Land of Enchantment to Finally Develop Economy?


by Angry Midwesterner

 

Someone needs to call Guinness! For once in its pitiful existence, New Mexico may be on the verge of developing an economy! For a state which currently has a pitiful GDP of $61 billion, ranking it soundly under the poverty stricken states of Arkansas and Mississippi (the poorest states overall in the nation), and placing it globally among such wonderful contemporaries as Nigeria and Bangladesh, fortunes may soon rise for New Mexico, if only the voters can find two brain cells to rub together. Are the days of New Mexico begging for handouts soon to come to a close? Will New Mexicans finally become responsible contributors to the national economy? I have my doubts, but it would be nice for them to stop free loading. Currently, for every dollar a New Mexican pays in taxes, they steal $2.00 from the national pot, making them the largest drain on our tax dollars of any US state, and second only to DC if you include federal territories.

If New Mexican voters approve the current plans for a spaceport they might finally be able to develop a serious industrial and commercial sector around it. With recent innovations and corporate support already putting out cash and interest, the time is ripe for economic development, something New Mexico could use dearly. Given the surplus of arid and open land, useless for other economic activities, New Mexico is well poised to exploit the newly developing sector of space tourism, and the industrial enterprises which are sure to crop up as space is finally opened to the private sector.If they want to cash in on this opportunity the voters will have to act quickly and decisively, as they aren’t the only ones with their eyes on the prize. Wisconsin also has plans to develop a spaceport; plans have already been approved to go forward with the new Spaceport to be situated in Sheboygan. Florida, California, Texas, and Virginia also have similar plans to pursue the economic benefit sure to be provided by such a development.

In truth, the only thing which will win this project for New Mexico will be decisive action placing them on the market first (and gaining the momentum imparted by being the first), and full support from the community, as there is little else that New Mexico can offer to make itself attractive. Unlike California, Florida, Texas, Wisconsin, and Virginia, New Mexico lacks a highly ranked University with good marks in engineering and research. The copious amounts of empty land it can offer are also assets held by California and Texas, and unlike California, Texas and Florida, it has no experience in dealing with access to space.Still if voters in New Mexico are smart enough to realize the opportunity presented by this deal, the state could be on its way to a healthy economy, and decades of prosperity as they reap the benefits of innovation. In the long run this will likely improve the quality of life enjoyed by everyone in their state, and reduce the burden they place on the shoulders of their fellow Americans, as we constantly work hard to help dig them out of their collective poverty. Please, New Mexico, for our sake and yours, vote yes on the Spaceport.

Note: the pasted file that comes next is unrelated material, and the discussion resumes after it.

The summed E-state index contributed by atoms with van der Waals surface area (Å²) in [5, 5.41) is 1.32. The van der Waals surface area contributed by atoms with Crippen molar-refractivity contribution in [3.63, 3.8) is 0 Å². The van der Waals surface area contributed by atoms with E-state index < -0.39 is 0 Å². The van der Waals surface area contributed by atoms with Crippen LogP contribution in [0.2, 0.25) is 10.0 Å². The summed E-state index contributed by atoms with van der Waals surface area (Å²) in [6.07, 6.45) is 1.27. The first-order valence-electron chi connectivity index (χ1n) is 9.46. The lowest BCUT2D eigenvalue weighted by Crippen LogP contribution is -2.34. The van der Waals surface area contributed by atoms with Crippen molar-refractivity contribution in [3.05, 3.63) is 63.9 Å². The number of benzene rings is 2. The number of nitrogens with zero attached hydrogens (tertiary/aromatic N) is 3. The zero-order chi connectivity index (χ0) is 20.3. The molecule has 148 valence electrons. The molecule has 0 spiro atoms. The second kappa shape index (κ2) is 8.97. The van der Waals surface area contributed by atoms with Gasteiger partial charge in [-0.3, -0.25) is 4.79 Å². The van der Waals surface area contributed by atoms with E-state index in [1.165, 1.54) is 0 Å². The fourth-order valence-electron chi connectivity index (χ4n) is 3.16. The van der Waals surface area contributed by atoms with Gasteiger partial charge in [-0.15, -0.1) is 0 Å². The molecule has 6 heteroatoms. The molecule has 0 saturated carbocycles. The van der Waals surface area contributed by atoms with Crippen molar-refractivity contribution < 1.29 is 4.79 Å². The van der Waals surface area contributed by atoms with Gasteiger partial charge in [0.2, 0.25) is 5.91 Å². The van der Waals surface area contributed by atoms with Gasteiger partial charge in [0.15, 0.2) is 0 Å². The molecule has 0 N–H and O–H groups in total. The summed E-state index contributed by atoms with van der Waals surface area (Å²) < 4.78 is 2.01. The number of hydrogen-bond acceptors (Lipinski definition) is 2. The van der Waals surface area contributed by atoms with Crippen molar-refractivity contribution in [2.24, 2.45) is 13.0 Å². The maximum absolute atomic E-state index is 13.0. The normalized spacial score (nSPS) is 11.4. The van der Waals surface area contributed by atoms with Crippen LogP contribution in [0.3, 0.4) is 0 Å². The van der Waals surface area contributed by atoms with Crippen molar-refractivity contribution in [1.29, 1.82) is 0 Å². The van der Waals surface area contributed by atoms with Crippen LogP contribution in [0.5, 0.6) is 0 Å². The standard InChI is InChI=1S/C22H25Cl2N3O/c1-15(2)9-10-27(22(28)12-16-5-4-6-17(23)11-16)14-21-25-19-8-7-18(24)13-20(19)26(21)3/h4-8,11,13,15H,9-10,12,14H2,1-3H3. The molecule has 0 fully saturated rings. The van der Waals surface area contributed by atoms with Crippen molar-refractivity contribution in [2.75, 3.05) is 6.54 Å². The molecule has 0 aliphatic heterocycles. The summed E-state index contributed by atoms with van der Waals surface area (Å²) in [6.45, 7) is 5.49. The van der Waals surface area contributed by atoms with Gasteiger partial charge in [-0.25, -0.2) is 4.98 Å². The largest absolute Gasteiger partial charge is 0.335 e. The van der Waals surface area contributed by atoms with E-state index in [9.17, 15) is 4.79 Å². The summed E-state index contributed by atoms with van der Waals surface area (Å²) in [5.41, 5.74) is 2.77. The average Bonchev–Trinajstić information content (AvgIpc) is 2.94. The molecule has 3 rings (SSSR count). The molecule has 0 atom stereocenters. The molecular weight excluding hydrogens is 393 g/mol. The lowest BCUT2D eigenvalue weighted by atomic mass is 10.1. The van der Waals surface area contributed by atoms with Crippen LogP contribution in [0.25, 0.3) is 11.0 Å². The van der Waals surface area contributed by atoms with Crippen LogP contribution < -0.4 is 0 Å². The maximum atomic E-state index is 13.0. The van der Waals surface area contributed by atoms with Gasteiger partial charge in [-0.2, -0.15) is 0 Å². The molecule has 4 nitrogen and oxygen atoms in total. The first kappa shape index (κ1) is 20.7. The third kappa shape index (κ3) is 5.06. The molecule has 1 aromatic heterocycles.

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Who the Heck Thought Handing 198 million Taxpayer Dollars to a Crazed Rich Guy is Sound Policy?


by Angry New Mexican

 

As the state of the union with the highest number of PhDs per capita and a 50+ year history of R&D on the most destructive weapon mankind has ever devised, we’re no strangers to bleeding-edge technology here in the Land of Enchantment. Besides, if my quick look at the Top 500 List tells me anything, we’ve probably got more computing power per capita than any other state. This isn’t a surprise; along with California, we’ve been driving serious computing for over half a century. So I suppose it’s natural, that seeing New Mexico’s brainpower, Richard Branson, would choose us as the location for his $198 million phallus spaceport.

Fortunately for Mr. Branson, New Mexico is run by a man who wants to be President and he’s failing at it miserably. So despite being bat-shit insane, Mr. Branson clearly knows a mark when he sees one, and Bill Richardson appears to have “stupid” written all over his forehead. With his proposed UNM embryonic stem cell institute in shambles (ANM: radio reports indicate the legislature nixed it, but the Internet has reported nothing yet), Mr. Richardson is desperate to piss away state money to revive his campaign. Actually, I misspoke, he’s desperate to get the population of Dona Ana county to put up the equivalent 2.7% of their yearly median household income to fund Mr. Branson’s latest crazed venture (about $49 million overall; statistics here). Despite having much better things to spend money on, Mr. Richardson is willing to put the state in hock for another $149 million just so Mr. Branson can have a place to shoot his toy rockets into space.